At some point during my stay, the IV started to really hurt at the insertion site. A nurse, whose sole purpose in life was to set up IVs, removed the current one and inserted a new one ON THE FIRST TRY. I was in love. Then I realized that the removed IV wasn't where the one from the hour of poking ended up. At some point during surgery or delirium, they had switched the IV location. In other words, I was on my seventh IV, and I had the black and blue marks and holes to prove it.

I spent the next couple of days in my hospital bed, occasionally getting up to pee when absolutely necessary. I was happily discharged after my fourth day of hospital food. The dogs were happy to see me, though confused as to why they weren't allowed near me. While I was happy to see them, I was more happy to see my own bed.

31 January 2012

Time for the rusty spoon

Today is Frankenboob Day, the national holiday in celebration of the stupid boob being replaced with a medical-grade balloon. Having been scarred for life by before and after pictures of the procedure, I can state with reasonable certainty that the result will be a frankenboob.

First, Dr. Surgeon will remove the offending boob. To show it that he really means business, he'll also chop off the nipple. Then, Dr. PlasticSurgeon will put an inflatable implant under the chest muscle (that keeps it in place so the boob doesn't end up around my belly button) and sew everything back up. The highly anticipated result will be a disturbingly flat left side with a horizontal scar instead of the normal protrusion. Luckily, I won't have to see this disaster for at least a week or two as it will be covered with layers of gauze and wrapped in a post-surgery bra that is most certainly not sold at Victoria's Secret.

In six to eight weeks, when the whole mess has sufficiently healed, the frankenboob will be shot up with Lidocaine and a long, scary needle will be used to inflate the balloon with saline. Repeat every two weeks until I can't stand it anymore, and the frankenboob will be declared the correct size.

At that point, the inflat-o-boob will be replaced with a permanent silicone gel implant. The right one will get a 50mL implant to achieve symmetrical perkiness, and all will be done. Well, at least for 10 to 20 years, the expected lifespan of the implants.

Right now I'm sitting in the waiting room, wondering why they told me to show up at nine when apparently the surgery isn't scheduled to start until one. I can only assume it's so they can watch me go into sugar withdrawal and start flailing on the ground like a fish out of water. Just to make things worse, I got a good whiff of pancakes and syrup from the cafe. For someone who was specifically told not to eat or drink anything after midnight, this is just plain cruel. And if the ladies behind me discussing Starbucks don't shut up soon, I can't be held responsible for their injuries due to defenestration.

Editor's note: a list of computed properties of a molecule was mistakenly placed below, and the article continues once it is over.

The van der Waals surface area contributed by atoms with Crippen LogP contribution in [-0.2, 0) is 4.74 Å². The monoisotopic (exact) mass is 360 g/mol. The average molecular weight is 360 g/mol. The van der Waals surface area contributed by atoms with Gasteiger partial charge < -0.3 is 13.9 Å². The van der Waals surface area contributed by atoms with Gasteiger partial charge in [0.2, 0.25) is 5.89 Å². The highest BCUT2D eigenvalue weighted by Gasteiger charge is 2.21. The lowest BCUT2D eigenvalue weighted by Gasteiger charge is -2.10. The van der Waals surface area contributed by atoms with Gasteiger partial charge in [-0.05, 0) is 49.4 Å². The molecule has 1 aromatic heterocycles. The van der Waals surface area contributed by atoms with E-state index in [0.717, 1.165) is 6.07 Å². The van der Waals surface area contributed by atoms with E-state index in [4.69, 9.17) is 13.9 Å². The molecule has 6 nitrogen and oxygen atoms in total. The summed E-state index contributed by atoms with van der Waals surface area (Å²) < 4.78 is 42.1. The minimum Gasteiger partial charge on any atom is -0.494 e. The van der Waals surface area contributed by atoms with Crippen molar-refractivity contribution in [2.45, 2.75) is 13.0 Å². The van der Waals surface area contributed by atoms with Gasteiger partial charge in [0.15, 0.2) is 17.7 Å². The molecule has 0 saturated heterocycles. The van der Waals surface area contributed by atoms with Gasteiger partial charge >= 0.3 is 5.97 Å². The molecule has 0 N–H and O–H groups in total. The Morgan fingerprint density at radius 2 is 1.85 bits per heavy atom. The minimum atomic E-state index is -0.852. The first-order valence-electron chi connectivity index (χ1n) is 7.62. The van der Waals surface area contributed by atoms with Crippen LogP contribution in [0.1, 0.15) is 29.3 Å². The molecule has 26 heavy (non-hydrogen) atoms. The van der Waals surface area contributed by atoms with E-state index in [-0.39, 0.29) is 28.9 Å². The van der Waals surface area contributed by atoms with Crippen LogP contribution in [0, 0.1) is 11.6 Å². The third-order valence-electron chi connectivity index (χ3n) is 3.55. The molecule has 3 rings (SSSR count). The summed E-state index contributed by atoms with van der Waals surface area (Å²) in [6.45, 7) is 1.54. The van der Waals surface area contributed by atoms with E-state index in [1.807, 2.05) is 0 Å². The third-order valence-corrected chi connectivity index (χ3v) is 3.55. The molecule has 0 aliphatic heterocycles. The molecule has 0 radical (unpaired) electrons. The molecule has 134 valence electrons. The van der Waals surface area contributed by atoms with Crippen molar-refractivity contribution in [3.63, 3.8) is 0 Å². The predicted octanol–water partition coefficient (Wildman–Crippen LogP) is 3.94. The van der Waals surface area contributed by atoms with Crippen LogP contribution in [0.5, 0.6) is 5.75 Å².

I really wish Zero was a certified therapy dog. He always knows when something is wrong, and he tries to make it better. His abilities are limited to cuddling and refusing to leave my side, but it helps.

I'll try to post tomorrow with an update on how much fun surgery was. Just don't expect it to be the most coherent thing you've ever read. 

16 January 2012

As it turns out, there was a photographer at our wedding

Due to a myriad of reasons, some of which are obvious and some of which you get to stay up late wondering about, I took my sweet time posting the wedding pictures. But all of that is over now, and here they are!

If you desire of any of the photos in higher resolution, please send a check or money order for US$9.95 per photo, plus $7.95 for shipping and handling. Don't forget to include the photo numbers, or I'll just have to choose for you.

02 January 2012

Puppy prison

A certain creature, who we'll call "NotZero", decided to take all the moss out of a planter and spread it about the living room. Another creature, who we'll call "Zero", took one look at the situation and hid under the coffee table. Of course, he was still able to enjoy the show, since he wasn't the one in trouble.

Reese was less than helpful during the cleaning process, so she landed in puppy prison while we attempted to find all of the moss.

This escape attempt failed, but maybe next time she'll try to dig under the fence or shiv one of guards. Hmmm... perhaps I should go hide the toothbrushes.

While I do that, you will enjoy a game of spin the puppy, preferably before dinner.